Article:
Please do not be indignant or offended when I say that it is essential that you actually believe something. I have been surprised to discover how many people getting into politics arrive there because of circumstance and adopt the views of others uncritically. This is a recipe for disaster—not unlike those in Jesus' parable who built their house upon the sand.

Early in my career, a respected Christian politician asked me, "Where does the fire burn in your belly?" He was asking about my core motivations. Politics revolves around "big questions" of human nature, justice, and the good. My views were shaped principally by two thinkers. First, Christian philosopher Francis Schaeffer, who emphasized not only that objective truth exists in time and space, but also that it is based upon God's revelation to mankind. Being faithful in that context means that Christians are called to engage their culture, to be "salt and light," in the words of Jesus. And second, Alexander Solzhenitsyn, the Russian dissident who learned in Stalin's ghastly gulag what happens when governments claim god-like power, and who saw the depravity (and beauty) of fallen humanity and the transformative power of faith in God as the standard of objective truth.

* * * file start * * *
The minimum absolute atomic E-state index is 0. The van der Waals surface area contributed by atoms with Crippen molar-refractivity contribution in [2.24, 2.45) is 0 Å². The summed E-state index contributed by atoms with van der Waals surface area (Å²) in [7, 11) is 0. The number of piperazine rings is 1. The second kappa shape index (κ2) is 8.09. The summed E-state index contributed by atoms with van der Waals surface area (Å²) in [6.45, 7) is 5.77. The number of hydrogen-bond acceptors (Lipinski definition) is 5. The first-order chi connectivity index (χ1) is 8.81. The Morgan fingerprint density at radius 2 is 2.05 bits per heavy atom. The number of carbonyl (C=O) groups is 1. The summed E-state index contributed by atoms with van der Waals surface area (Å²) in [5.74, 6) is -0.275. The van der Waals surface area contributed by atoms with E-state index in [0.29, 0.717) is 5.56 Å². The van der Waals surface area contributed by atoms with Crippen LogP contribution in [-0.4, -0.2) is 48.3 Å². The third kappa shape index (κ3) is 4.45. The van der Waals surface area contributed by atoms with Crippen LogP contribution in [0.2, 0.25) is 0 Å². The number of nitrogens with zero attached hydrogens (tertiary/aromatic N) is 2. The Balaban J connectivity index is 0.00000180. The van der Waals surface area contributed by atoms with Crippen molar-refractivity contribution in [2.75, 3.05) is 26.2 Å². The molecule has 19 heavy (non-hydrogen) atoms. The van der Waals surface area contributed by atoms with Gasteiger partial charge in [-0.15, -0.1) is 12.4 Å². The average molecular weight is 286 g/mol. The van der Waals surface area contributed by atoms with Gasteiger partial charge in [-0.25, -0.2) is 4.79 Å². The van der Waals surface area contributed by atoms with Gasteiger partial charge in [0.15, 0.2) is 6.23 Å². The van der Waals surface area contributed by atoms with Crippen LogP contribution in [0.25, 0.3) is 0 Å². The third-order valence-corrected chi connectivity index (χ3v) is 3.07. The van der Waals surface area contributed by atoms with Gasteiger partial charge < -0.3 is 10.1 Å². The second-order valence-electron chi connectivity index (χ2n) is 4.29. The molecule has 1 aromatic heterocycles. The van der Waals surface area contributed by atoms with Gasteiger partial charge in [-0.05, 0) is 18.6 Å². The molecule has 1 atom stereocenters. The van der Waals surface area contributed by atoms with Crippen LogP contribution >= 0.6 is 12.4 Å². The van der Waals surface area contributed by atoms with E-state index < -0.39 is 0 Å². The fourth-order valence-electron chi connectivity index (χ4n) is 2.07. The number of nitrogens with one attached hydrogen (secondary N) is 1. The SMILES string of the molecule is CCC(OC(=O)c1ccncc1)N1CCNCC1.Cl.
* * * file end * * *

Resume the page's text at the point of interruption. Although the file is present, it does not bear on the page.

So let me ask you: which ideas inspire and motivate you? The answers must be your own and must be big enough to sustain you. Don't be surprised if many of your friends are animated by ideas that do not fit into your political framework. Some of the most interesting people I have met in my career have political views with which I profoundly disagree. These relationships make for wonderful debates—the life-blood of politics—and are a great way to test what you believe. I am often challenged (and sometimes rebuked), for God's truth and attributes don't fit neatly into one political party's campaign platform.

Having worked in opposition and in power, here's one thing I've noticed often enough to pass onto you as counsel: in politics there is no "magic bullet" or quick passage to the inner councils of power and influence. Avoid this mentality. Political people may be many things, but they are not fools. They constantly watch you to see how committed you are to the things that they (and you) profess to believe. Like all things in life that are worthwhile, your character and commitment will be measured over time and compared against your actions. This is only right—and it is very biblical.